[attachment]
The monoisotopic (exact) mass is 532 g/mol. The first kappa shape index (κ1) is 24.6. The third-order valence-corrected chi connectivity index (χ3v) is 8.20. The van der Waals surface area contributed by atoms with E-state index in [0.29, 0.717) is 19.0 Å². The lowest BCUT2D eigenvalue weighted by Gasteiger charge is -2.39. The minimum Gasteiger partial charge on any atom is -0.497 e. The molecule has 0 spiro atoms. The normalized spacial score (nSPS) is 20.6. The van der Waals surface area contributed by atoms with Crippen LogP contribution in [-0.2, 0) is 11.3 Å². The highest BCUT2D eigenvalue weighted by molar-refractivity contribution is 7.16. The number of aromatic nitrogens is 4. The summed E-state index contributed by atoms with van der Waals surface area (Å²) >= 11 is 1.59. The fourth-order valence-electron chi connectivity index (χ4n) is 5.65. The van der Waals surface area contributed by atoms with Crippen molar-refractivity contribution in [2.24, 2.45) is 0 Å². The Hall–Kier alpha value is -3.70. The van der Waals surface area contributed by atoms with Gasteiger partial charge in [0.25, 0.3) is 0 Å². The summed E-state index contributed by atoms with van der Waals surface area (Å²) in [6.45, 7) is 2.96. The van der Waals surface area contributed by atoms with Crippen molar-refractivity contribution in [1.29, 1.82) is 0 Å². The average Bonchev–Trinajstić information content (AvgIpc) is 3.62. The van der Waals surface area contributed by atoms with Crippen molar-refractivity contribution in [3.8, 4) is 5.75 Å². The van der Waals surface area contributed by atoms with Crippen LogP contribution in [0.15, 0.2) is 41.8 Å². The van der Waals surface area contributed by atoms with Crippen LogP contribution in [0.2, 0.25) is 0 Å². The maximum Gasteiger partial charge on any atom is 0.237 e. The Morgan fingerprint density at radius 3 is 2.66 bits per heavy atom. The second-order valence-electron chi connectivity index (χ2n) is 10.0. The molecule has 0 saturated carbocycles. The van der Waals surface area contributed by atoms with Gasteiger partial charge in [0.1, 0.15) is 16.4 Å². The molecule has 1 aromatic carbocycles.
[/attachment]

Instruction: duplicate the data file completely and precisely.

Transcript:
The monoisotopic (exact) mass is 532 g/mol. The first kappa shape index (κ1) is 24.6. The third-order valence-corrected chi connectivity index (χ3v) is 8.20. The van der Waals surface area contributed by atoms with E-state index in [0.29, 0.717) is 19.0 Å². The lowest BCUT2D eigenvalue weighted by Gasteiger charge is -2.39. The minimum Gasteiger partial charge on any atom is -0.497 e. The molecule has 0 spiro atoms. The normalized spacial score (nSPS) is 20.6. The van der Waals surface area contributed by atoms with Crippen LogP contribution in [-0.2, 0) is 11.3 Å². The highest BCUT2D eigenvalue weighted by molar-refractivity contribution is 7.16. The number of aromatic nitrogens is 4. The summed E-state index contributed by atoms with van der Waals surface area (Å²) >= 11 is 1.59. The fourth-order valence-electron chi connectivity index (χ4n) is 5.65. The van der Waals surface area contributed by atoms with Crippen molar-refractivity contribution in [2.24, 2.45) is 0 Å². The Hall–Kier alpha value is -3.70. The van der Waals surface area contributed by atoms with Gasteiger partial charge in [0.25, 0.3) is 0 Å². The summed E-state index contributed by atoms with van der Waals surface area (Å²) in [6.45, 7) is 2.96. The van der Waals surface area contributed by atoms with Crippen molar-refractivity contribution in [1.29, 1.82) is 0 Å². The average Bonchev–Trinajstić information content (AvgIpc) is 3.62. The van der Waals surface area contributed by atoms with Crippen molar-refractivity contribution in [3.8, 4) is 5.75 Å². The van der Waals surface area contributed by atoms with Crippen LogP contribution in [0.15, 0.2) is 41.8 Å². The van der Waals surface area contributed by atoms with Crippen LogP contribution in [0.2, 0.25) is 0 Å². The maximum Gasteiger partial charge on any atom is 0.237 e. The Morgan fingerprint density at radius 3 is 2.66 bits per heavy atom. The second-order valence-electron chi connectivity index (χ2n) is 10.0. The molecule has 0 saturated carbocycles. The van der Waals surface area contributed by atoms with Gasteiger partial charge in [0.1, 0.15) is 16.4 Å². The molecule has 1 aromatic carbocycles.